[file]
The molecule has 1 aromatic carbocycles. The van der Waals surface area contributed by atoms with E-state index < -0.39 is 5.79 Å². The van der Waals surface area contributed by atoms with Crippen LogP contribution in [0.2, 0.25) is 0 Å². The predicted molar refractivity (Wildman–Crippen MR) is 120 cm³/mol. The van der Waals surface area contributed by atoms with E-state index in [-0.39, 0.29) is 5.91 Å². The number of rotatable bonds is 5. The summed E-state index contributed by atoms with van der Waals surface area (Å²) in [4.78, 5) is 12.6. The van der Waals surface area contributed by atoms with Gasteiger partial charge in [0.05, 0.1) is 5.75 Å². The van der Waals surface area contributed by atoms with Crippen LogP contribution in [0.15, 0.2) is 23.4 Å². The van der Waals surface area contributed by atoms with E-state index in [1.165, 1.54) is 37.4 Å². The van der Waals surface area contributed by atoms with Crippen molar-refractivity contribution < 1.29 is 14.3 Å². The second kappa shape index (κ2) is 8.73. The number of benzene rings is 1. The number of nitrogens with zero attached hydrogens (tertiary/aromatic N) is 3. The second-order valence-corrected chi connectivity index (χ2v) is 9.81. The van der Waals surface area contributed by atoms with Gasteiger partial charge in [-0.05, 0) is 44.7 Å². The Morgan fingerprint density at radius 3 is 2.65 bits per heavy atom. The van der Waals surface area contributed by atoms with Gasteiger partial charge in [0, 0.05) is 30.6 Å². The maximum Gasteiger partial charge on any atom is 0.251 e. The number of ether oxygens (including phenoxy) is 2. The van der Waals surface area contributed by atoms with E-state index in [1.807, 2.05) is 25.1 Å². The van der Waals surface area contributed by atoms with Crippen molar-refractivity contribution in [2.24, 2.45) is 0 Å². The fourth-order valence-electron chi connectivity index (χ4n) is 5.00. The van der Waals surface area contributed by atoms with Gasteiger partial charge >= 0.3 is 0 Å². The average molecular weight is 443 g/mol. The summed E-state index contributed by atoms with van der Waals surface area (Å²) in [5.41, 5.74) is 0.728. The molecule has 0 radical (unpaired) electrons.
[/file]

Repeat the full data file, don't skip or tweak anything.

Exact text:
The molecule has 1 aromatic carbocycles. The van der Waals surface area contributed by atoms with E-state index < -0.39 is 5.79 Å². The van der Waals surface area contributed by atoms with Crippen LogP contribution in [0.2, 0.25) is 0 Å². The predicted molar refractivity (Wildman–Crippen MR) is 120 cm³/mol. The van der Waals surface area contributed by atoms with E-state index in [-0.39, 0.29) is 5.91 Å². The number of rotatable bonds is 5. The summed E-state index contributed by atoms with van der Waals surface area (Å²) in [4.78, 5) is 12.6. The van der Waals surface area contributed by atoms with Gasteiger partial charge in [0.05, 0.1) is 5.75 Å². The van der Waals surface area contributed by atoms with Crippen LogP contribution in [0.15, 0.2) is 23.4 Å². The van der Waals surface area contributed by atoms with E-state index in [1.165, 1.54) is 37.4 Å². The van der Waals surface area contributed by atoms with Crippen molar-refractivity contribution < 1.29 is 14.3 Å². The second kappa shape index (κ2) is 8.73. The number of benzene rings is 1. The number of nitrogens with zero attached hydrogens (tertiary/aromatic N) is 3. The second-order valence-corrected chi connectivity index (χ2v) is 9.81. The van der Waals surface area contributed by atoms with Gasteiger partial charge in [-0.05, 0) is 44.7 Å². The Morgan fingerprint density at radius 3 is 2.65 bits per heavy atom. The van der Waals surface area contributed by atoms with Gasteiger partial charge in [0, 0.05) is 30.6 Å². The maximum Gasteiger partial charge on any atom is 0.251 e. The number of ether oxygens (including phenoxy) is 2. The van der Waals surface area contributed by atoms with E-state index in [1.807, 2.05) is 25.1 Å². The van der Waals surface area contributed by atoms with Crippen molar-refractivity contribution in [2.24, 2.45) is 0 Å². The fourth-order valence-electron chi connectivity index (χ4n) is 5.00. The van der Waals surface area contributed by atoms with Gasteiger partial charge >= 0.3 is 0 Å². The average molecular weight is 443 g/mol. The summed E-state index contributed by atoms with van der Waals surface area (Å²) in [5.41, 5.74) is 0.728. The molecule has 0 radical (unpaired) electrons.